Employee profile: Leona BartenPublished by emzabinski on Wed, 2013-04-03 13:45
Leona Barten is the customer service representative for the Grand Rapids State Agency. Other than Clair Wilcox, she is the longest-tenured employee at Grand Rapids State Bank. She began working in August 1970 and will retire in early June this year. Through those 43 years, there have been at least two constants: Leona still loves her work, and she is an avid community volunteer.
“The biggest change at work has been technology,” Leona explained. “The insurance agency used to be a couple of desks in the main bank, and there would be lines of people all over the place. We still serve customers, but we don’t often see them in person. We now deal with paper and forms instead of people.”
Leona has personally worked with four generations of Wilcoxes, dating back to the days when Grand Rapids State Bank was housed on the corner of First Avenue North and Second Street South near what is now the UPM-Blandin’s parking lot and research office. The bank was relocated to its present site in September 1970.
“I will retire in a couple of months, and I must say that I will miss the customers,” continued Leona. “The sad reality is that I don’t see them as much in the office, so even that has changed.”
Leona grew up in Cohasset, attended Cohasset School and then graduated from Grand Rapids High School. She took business courses at Itasca Community College and then came to work at the bank. Her first job was to assist Milt Fider at the insurance desk as well as to provide secretarial work (typing, dictation and phone answering) for Russell Holm and Clair Wilcox. As the insurance activity grew, Leona began doing the bookkeeping and insurance rating. She never left that post.
Leona is equally proud of her community service, much of it centered on her involvement in her church, St. Augustine’s in Cohasset. She has held top leadership roles in the Council of Catholic Women both locally and in the Duluth diocese. She has become a virtual one-person social service agency, volunteering at the Grace House and Community Café throughout this period. Her church involvement connected her to the Kingstown Diocese on the island country of St. Vincent and the Grenadines in the West Indies, and in the process struck up a friendship with Archbishop Rivas. That Catholic diocese and the Duluth diocese, or district, have a “twinning” relationship, and Leona has done missionary work there for several years.
“I started participating in mission/service work in St. Vincent and the Grenadines in 2001. Working with the Good News Project, Inc. out of Wausau, Wisconsin, gave me the opportunity to help provide homes in the West Indies for people in need,” Leona explained.
“With my family and friends’ support, I have helped sponsor at least ten homes in St. Vincent. This year my friend Pat and I sponsored a home in memory of my nephew, Gus, who died in an auto accident in 2011. The recipient of this home was a middle aged single man, James. He had been living in a very small tin shack with only a cot, and he couldn’t even stand up straight in his old home. James was very happy to receive his new small three-room home. The homes we build are 12’ x 16’ and do not have electricity or running water. We would call it a garden shed but to the people receiving these homes they are castles.”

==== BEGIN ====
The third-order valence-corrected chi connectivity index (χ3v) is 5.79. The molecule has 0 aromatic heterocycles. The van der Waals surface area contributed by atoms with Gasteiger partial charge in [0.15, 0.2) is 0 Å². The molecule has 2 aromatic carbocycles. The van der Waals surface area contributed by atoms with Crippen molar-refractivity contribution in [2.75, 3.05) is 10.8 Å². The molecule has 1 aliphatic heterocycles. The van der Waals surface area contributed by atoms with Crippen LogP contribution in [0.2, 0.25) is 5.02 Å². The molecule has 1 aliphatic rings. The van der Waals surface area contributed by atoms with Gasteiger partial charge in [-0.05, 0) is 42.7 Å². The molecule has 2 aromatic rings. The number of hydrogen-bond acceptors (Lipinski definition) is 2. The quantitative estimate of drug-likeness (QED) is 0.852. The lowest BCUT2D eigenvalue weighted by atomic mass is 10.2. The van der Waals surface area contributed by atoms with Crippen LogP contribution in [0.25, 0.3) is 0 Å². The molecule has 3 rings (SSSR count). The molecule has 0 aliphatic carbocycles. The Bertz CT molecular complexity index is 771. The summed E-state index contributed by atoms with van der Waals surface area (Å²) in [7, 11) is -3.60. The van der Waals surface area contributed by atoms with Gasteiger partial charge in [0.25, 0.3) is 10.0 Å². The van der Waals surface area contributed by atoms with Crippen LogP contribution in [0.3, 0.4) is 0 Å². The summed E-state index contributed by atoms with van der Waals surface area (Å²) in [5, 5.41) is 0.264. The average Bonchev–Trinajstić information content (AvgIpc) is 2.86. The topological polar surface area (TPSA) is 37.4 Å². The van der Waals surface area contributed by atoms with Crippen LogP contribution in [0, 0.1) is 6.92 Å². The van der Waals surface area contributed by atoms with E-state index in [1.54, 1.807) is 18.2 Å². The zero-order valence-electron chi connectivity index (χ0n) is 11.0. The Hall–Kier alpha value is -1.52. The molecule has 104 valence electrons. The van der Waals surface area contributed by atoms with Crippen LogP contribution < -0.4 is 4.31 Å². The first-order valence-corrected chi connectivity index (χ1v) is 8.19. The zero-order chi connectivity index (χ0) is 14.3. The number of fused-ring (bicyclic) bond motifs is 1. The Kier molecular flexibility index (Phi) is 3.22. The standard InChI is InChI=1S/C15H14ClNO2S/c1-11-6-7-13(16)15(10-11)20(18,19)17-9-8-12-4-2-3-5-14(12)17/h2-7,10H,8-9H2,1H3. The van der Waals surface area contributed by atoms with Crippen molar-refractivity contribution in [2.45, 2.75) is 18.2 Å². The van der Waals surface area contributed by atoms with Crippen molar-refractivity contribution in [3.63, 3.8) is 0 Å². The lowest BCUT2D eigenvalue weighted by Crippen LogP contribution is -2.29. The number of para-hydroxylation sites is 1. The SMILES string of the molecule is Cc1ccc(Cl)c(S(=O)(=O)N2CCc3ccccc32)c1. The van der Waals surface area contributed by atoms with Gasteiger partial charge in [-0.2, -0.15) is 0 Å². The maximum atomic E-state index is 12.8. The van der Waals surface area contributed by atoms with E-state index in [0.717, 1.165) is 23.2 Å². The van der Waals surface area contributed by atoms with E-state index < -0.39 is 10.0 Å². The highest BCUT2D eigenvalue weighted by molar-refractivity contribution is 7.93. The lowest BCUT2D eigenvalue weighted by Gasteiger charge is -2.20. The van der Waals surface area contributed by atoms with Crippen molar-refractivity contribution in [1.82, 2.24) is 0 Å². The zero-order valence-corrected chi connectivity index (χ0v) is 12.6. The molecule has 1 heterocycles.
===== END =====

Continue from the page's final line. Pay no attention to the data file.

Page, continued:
Left to right: Leona and mission team in St. Vincent; Leona and James, a homeless man for whom the mission team built a new home in January; James' former living quarters; the new home.
Leona returned in January 2013, but didn’t do any actual building. Her main job this year was to serve as “banker” for the group. This included shopping for food to feed the 10-12 person work crew. She would take public transportation into Kingstown where the larger shops were to purchase food and anything else our team needed, if she could find the items. This job gave her an opportunity to visit people she had met in past years and to make more new friends.
“It isn’t an easy two weeks,” Leona noted. “You spend two weeks with people with many different personalities. The culture and language are different; there are bugs, heat and humidity; no air conditioning and a maybe fan; and other uncomfortable situations. But when you see the smiles on the face of the recipient of the home, the family, the friends and neighbors, you know that your discomfort for two weeks was a small sacrifice to make.”
Leona has made many friends since her first mission trip in 2001, including the many volunteers she’s worked with. “I have truly been blessed,” she concludes.
So what will she do after retirement?
“I’m going to have time to do things for myself,” she explained. “I have been fortunate to have traveled the world over: China, Switzerland, Germany, Rome, Jerusalem and many states in this country. I won’t stay home, but the pace may slow a bit.
“Many of my friends have retired, and they always seem to have ‘free’ time to come and go as they please,” Leona said. “I enjoy working, but maybe I won’t have such a rigid schedule.”
For as active as Leona has been, the chances are good she’ll still keep a busy schedule.